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MOMENT LIVE: The Diplomatic View From Washington

Nadine Epstein interviews Aaron David Miller at General Assembly

MOMENT LIVE: The Diplomatic View From Washington

November 15, 2016 in Latest
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Moment editor Nadine Epstein and former U.S.-Middle East policy analyst Aaron David Miller.

MOMENT LIVE

The Diplomatic View from Washington

At yesterday’s General Assembly, Moment Magazine editor Nadine Epstein and former U.S.-Middle East policy analyst Aaron David Miller discussed how Trump the candidate will translate into Trump the foreign policy president. Read excerpts on the Iran Deal, the crisis in Syria and Putin below:

What do you think will happen with the Iran deal in the new administration?

There are three likely options Trump can explore. First is canceling it. Second is renegotiation. Mr. Trump has said (during the campaign) that this is the worst agreement ever in the history of negotiations, and that he would intend to somehow renegotiate it. I think aggregation is probably not an option on day one. I think renegotiation, that would be reconvening the P5, plus one. To somehow renegotiate an agreement that is already embodied in the UN Security Council resolution, that’s unlikely. I think the third option is the most likely and, let me be clear for a moment, I have been a critic of the agreement. It’s imperfect. It’s an arms control agreement that was negotiated in order to serve several objectives. It is not a transformative accord; it was never designed to comprehensively end the problem of Iran’s punitive search for a nuclear weapon. I’m a Rolling Stones fan, and I’ve written repeatedly that Iranians got what they wanted out of the agreement, and this administration got what it needed. That may or may not be the case; but I think, by in large, option three may prevail, which is, I guess, an option driven by the following logic: that if you don’t work assiduously to maintain the agreement—remember, you are going to see the passing, certainly on the American side, of the core negotiators who invested quite a lot in it—if you do not, on one side and the other, the future of Mr. Zarif and President Rouhani, given presidential elections this coming spring, is highly unclear. I think, if you don’t have people who are actively working to maintain an agreement that is politically explosive in the United States (and opposed by powerful elements in Iran), even though the Supreme Leader (for many reasons) has acquiesced it, it’s conceivable that you will see—I don’t want to be overdramatic here—you could use the word death spiral. That’s kind of too dramatic of a characterization. But, you can see an unwinding of this accord over time.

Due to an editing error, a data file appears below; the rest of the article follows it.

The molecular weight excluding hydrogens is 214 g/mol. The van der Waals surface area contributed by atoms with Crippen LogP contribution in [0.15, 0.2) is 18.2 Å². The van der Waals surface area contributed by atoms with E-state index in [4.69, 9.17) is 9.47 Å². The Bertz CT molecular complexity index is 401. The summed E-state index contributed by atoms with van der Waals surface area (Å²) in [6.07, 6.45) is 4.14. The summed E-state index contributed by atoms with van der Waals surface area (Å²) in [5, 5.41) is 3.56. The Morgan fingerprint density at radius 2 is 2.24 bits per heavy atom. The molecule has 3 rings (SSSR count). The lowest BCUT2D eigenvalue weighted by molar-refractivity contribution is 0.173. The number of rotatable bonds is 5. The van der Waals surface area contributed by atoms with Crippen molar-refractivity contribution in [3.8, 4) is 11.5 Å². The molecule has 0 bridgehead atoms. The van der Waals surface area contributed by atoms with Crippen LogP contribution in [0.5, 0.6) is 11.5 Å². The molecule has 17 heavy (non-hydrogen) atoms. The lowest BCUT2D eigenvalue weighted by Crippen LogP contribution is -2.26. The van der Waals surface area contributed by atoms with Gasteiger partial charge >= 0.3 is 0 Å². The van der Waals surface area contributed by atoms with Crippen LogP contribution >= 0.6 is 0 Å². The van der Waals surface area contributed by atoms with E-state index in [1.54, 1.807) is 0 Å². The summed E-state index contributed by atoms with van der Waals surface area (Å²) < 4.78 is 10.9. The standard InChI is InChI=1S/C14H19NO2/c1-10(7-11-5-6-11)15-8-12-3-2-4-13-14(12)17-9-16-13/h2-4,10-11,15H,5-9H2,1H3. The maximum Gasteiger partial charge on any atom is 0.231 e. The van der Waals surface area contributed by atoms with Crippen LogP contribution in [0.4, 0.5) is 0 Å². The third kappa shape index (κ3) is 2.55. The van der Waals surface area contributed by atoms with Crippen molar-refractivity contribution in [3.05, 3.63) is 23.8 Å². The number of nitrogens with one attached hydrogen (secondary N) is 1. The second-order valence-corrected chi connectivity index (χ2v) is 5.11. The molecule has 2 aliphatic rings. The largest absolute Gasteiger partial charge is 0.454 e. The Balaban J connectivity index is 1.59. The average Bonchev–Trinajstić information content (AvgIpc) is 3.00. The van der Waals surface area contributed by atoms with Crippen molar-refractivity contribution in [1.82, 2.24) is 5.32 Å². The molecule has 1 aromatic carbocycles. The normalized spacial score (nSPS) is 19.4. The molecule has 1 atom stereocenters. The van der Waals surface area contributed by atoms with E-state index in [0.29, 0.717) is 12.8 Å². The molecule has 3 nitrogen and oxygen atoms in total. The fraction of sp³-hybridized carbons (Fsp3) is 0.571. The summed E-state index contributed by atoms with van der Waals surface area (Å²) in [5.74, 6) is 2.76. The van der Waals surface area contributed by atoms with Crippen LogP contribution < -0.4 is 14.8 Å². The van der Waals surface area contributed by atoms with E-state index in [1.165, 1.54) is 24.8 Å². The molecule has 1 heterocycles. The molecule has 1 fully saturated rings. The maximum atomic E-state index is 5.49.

What would we see first?

I feel the administration could choose; a lot of this has to do with positioning. Who do you want to assume the major responsibility for the accord? Do you want to do it? Or make your interlocutors do it. I think that will be a key consideration in the new administration going forward if, in fact, the decision is made to allow it to weed around the vine. Congress is a potential mechanism. You have an enormous number of Republicans who do not like this accord; there are Democrats who don’t like it either. There will be very few constraints on congressional actions. The Iran sanctions act is due to expire at the end of the year. Will it be renewed cleanly as the House wants, and many Democrats, or will it be loaded with additional provisions that could start, at least in Iran, a process of pushback. Finally, let’s be clear: Every new president is going to be tested in many different ways by America’s friends, and its adversaries. I would predict, hardly a genius sort of prediction, that early on in the next administration, the Iranian Revolutionary Guard alone would probably want to test this administration.

Is there a silver lining to the unpredictability now in foreign policy?

I think the way it’s been explained, in my judgment, the answer is decidedly no. This does, in fact, get you on to the issue of temperament. What are the qualities that are critically important to become an effective foreign policy president? Let me just tell you a story. In 1982 I was a lowly INR analyst at the State Department, working on Lebanon. That’s the Bureau of Intelligence and Research, one of the 16 units that comprise our intelligence community. INR has very few analysts, unlike the CIA. I was the Lebanon and Palestinian analyst for the entire State Department at a very important time in American policy toward Lebanon. I was writing very controversial assessments for Secretary of State Schultz, which were not very popular. I was sitting at my desk one morning, and the phone rang, and I pick it up and I hear on the on the other end of the line, “Hold please, it’s the White House calling.” No music; I’m holding one minute, two minutes, three minutes. All of a sudden, this is what I hear on the phone: “Aaron?” I said, “Yeah?” “This is Vice President Bush calling. I read one of your memos on Lebanon, and I was wondering, if you have five minutes or so, if you could talk about it.” He was wondering whether I had five minutes to talk with him. I thought to myself, I know that Kennedy called the Vietnam analyst directly when he didn’t feel as if he was getting what he needed from the president’s daily briefing, or the briefings themselves. I thought to myself—not at the time, but years later and now—that one of the core elements of being an effective foreign policy president is curiosity. It’s the capacity to know what you don’t know, and being in a hurry to find out. This is not a Republican talking point, this is not a Democratic talking point. It is an American talking point. The fact is, this is truly critically important; and I hope that the next administration, through all of its appointments, and the president himself, understands this critically important issue. Because when you live in a museum—that’s what the White House is, it’s a museum—you’re sitting at a desk used by one of the founders, you are surrounded by pictures, it can be incredibly inspiring and uplifting. But at the same time, you live in a hermetically sealed bubble, and it really does make it imperative that the people around you tell you what you need to hear, not what you want to hear. That you yourself understand the nature of that hermetic seal, and try, to the best of your abilities, to figure out a way to hear as many voices as you possibly can.